Many of us are familiar with the statement of Rav Avira (Sotah 11b): “In the merit of the righteous women we were redeemed from Egypt and in the merit of the righteous women we will be redeemed in the future.”
During my recent stay in Israel I met two of the righteous women I believe will help bring about the geulah.
Nadia Matar and Yehudit Katzover are literally redeeming the land of Israel one small dunam at a time.
If Nadia’s name sounds familiar it’s because she’s the daughter-in-law of Ruth Matar, who founded Women in Green, the organization Nadia now leads.
Yehudit, who’s married to Tzvi Katzover, mayor of Kiryat Arba for 20 years, is herself an activist, having been one of the 13 women who moved with their children into Beit Hadassah in 1979 to reestablish a Jewish presence in Hebron.
As Nadia tells it, after they saw what happened in Gush Katif in 2005, they understood Judea and Samaria could well be next. They realized there was a great need to safeguard Israel’s state lands in Judea and Samaria because the Arabs had already organized a campaign to take over area C. (Area A is totally in their hands, as is half of Area B, which combined is 40 percent of Judea and Samaria.) They receive millions of dollars in funding from abroad and have already built illegal homes, agriculture structures, and quarries in Area C and are trying to take over abandoned military bases.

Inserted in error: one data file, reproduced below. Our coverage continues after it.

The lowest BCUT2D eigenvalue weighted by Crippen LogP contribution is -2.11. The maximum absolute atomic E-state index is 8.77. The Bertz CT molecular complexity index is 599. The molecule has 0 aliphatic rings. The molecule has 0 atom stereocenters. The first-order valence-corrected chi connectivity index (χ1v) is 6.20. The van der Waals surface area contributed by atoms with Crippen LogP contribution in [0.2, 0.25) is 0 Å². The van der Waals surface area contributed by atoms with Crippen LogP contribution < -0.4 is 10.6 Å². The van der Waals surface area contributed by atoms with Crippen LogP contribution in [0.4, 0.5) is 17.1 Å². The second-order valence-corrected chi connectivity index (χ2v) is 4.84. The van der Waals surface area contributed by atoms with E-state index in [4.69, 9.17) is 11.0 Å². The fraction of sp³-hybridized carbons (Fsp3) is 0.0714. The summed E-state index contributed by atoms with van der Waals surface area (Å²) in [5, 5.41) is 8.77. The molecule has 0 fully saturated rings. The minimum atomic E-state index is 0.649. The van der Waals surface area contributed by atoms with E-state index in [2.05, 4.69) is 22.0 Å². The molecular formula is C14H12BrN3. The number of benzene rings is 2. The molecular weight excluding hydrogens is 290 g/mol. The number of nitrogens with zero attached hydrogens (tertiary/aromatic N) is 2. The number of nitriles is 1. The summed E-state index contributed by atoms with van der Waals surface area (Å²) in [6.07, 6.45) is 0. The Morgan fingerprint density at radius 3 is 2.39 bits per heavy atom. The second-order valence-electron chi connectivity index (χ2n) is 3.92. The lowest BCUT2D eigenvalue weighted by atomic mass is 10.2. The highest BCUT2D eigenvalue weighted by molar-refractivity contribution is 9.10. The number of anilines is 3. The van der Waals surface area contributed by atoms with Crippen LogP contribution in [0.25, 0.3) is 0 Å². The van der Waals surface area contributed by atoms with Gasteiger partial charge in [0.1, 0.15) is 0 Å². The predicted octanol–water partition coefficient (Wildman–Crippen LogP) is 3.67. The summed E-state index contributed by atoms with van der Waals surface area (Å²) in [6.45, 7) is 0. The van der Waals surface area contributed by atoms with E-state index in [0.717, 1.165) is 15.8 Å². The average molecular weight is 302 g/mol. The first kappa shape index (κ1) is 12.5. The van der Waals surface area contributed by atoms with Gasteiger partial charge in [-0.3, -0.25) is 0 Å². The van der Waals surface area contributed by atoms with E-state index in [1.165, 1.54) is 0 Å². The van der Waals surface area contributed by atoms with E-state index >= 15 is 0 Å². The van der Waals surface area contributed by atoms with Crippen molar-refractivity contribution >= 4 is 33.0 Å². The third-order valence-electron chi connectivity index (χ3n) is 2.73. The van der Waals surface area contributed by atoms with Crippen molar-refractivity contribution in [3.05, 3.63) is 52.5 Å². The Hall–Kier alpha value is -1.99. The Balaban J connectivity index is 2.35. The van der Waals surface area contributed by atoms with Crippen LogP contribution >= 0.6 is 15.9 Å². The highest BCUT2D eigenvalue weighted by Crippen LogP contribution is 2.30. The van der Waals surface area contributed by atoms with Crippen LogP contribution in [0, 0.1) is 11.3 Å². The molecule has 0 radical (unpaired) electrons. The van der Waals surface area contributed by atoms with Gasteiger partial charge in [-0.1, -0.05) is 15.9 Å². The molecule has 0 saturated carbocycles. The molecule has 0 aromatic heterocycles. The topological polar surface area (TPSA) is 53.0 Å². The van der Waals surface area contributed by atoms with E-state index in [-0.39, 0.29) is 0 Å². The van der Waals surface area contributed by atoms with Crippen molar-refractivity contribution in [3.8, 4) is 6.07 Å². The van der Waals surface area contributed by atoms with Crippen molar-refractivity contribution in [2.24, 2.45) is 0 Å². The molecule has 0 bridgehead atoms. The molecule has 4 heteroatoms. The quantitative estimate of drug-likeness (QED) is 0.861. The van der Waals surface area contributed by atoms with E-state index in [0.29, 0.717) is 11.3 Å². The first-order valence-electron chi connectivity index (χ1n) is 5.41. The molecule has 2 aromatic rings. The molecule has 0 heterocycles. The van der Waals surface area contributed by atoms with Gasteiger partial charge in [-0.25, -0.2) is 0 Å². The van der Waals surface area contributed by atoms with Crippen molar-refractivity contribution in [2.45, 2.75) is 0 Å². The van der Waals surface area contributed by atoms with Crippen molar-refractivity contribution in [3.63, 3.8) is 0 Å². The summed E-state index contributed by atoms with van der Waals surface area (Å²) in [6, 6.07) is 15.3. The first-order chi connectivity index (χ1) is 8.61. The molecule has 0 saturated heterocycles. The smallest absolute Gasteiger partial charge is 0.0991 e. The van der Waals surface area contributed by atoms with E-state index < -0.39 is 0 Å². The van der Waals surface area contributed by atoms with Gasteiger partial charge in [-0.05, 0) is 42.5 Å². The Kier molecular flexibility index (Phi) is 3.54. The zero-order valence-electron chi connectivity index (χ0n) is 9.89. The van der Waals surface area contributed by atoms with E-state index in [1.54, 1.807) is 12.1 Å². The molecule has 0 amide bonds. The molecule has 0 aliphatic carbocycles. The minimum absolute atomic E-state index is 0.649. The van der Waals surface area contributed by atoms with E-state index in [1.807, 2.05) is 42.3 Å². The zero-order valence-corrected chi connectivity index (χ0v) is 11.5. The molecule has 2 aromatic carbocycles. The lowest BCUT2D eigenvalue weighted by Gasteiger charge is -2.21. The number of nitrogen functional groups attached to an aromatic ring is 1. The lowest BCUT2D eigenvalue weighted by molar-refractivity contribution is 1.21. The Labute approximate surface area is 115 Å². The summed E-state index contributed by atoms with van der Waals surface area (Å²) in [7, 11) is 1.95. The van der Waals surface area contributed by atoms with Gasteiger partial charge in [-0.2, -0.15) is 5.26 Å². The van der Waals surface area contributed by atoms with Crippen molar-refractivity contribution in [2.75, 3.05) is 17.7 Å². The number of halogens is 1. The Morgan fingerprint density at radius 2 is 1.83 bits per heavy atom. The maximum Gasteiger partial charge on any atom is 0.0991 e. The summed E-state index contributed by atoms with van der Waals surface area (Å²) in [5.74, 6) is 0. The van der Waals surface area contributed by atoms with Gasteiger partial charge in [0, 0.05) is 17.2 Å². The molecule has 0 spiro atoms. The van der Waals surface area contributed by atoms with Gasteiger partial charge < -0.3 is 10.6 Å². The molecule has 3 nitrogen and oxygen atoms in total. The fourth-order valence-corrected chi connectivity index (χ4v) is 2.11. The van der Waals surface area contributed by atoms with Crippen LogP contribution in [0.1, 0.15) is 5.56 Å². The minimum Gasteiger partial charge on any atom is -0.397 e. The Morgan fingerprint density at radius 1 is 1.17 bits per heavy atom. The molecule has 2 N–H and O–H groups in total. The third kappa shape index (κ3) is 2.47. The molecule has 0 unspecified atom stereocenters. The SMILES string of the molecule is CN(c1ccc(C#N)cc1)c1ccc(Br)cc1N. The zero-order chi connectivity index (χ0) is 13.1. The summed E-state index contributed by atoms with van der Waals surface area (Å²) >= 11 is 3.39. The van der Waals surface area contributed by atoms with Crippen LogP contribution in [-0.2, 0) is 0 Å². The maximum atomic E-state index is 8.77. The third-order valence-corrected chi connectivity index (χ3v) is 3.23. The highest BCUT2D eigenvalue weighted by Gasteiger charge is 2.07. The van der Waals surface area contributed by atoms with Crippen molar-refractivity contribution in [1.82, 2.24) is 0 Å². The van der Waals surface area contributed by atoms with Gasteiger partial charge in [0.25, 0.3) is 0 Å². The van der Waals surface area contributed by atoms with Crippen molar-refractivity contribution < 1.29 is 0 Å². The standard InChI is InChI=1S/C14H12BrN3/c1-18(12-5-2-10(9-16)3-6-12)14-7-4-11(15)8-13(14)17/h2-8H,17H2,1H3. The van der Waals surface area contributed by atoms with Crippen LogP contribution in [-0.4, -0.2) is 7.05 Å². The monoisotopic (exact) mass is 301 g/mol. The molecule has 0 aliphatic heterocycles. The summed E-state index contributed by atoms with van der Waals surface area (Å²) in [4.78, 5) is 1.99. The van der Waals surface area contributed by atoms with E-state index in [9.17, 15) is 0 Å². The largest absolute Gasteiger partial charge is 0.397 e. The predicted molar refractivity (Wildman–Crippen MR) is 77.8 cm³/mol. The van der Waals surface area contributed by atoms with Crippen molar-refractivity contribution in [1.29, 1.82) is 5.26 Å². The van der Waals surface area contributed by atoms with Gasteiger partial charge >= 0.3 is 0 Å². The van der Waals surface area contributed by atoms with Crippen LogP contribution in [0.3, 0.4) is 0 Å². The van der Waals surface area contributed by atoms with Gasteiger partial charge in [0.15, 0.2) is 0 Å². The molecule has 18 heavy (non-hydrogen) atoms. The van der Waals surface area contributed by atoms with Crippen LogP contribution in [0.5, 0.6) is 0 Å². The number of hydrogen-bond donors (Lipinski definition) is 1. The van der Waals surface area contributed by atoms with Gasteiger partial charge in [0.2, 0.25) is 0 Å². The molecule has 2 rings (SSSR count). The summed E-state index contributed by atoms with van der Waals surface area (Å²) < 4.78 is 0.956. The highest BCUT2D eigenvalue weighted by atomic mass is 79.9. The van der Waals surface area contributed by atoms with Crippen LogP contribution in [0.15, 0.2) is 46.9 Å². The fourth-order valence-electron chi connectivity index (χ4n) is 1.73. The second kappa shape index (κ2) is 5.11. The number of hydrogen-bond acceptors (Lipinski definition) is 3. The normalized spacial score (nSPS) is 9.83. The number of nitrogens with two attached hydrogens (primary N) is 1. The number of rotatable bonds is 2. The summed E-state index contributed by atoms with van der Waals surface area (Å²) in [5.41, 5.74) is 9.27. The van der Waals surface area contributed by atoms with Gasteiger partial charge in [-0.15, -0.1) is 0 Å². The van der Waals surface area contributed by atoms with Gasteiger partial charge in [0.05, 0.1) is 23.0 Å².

In 2008, Nadia and Yehudit read that the Palestinian Authority had its eyes on the abandoned military base of Shdema, located between Har Choma and Eastern Gush Etzion. They traveled there to see for themselves what was going on and discovered the base had been completely wrecked by Arabs.
“It was clear to us why the Arabs wanted this base,” said Nadia. “It is the only Israeli-controlled Area C between Jerusalem and Eastern Gush Etzion. Jewish contiguity will be cut off if the Arabs control it. We decided at that moment to do all in our power to safeguard that hill and keep Shdema in Jewish hands. But how to do it?”
It worked then and they were hopeful it would work again.
They connected with several activists in Jerusalem and Gush Etzion and formed the Committee for a Jewish Shdema. And they went to Shdema every Friday, no matter the weather – rain or snow, hot or cold. In order to attract people they decided to fix up what the Arabs had destroyed, turning the place into a cultural center with weekly Friday lectures. More people began to come, even before the building had windows and electricity. They also created a lobby to push their case in the Knesset – the Lobby for a Jewish Shdema.
After two years of Nadia and Yehudit’s efforts, the army decided to return to Shdema on the eve of Pesach 2010. The military presence was smaller than it had been in the past, though it didn’t matter because there was no longer a chance the base would be turned over to the PA. But Nadia and Yehudit didn’t rest on their laurels; they continue to bring in people and lecturers every week.
On Lag B’Omer the two women took me on a tour of Shdema and other sites. Shdema was quite impressive. The building has been renovated, with pictures hanging and windows and doors in place. I sat and watched a video about their activities. There we were, high on a hilltop, and the thought of Arabs sitting here instead of our army gave me chills.
About the Author: Naomi Klass Mauer is associate publisher of The Jewish Press.
If you don't see your comment after publishing it, refresh the page.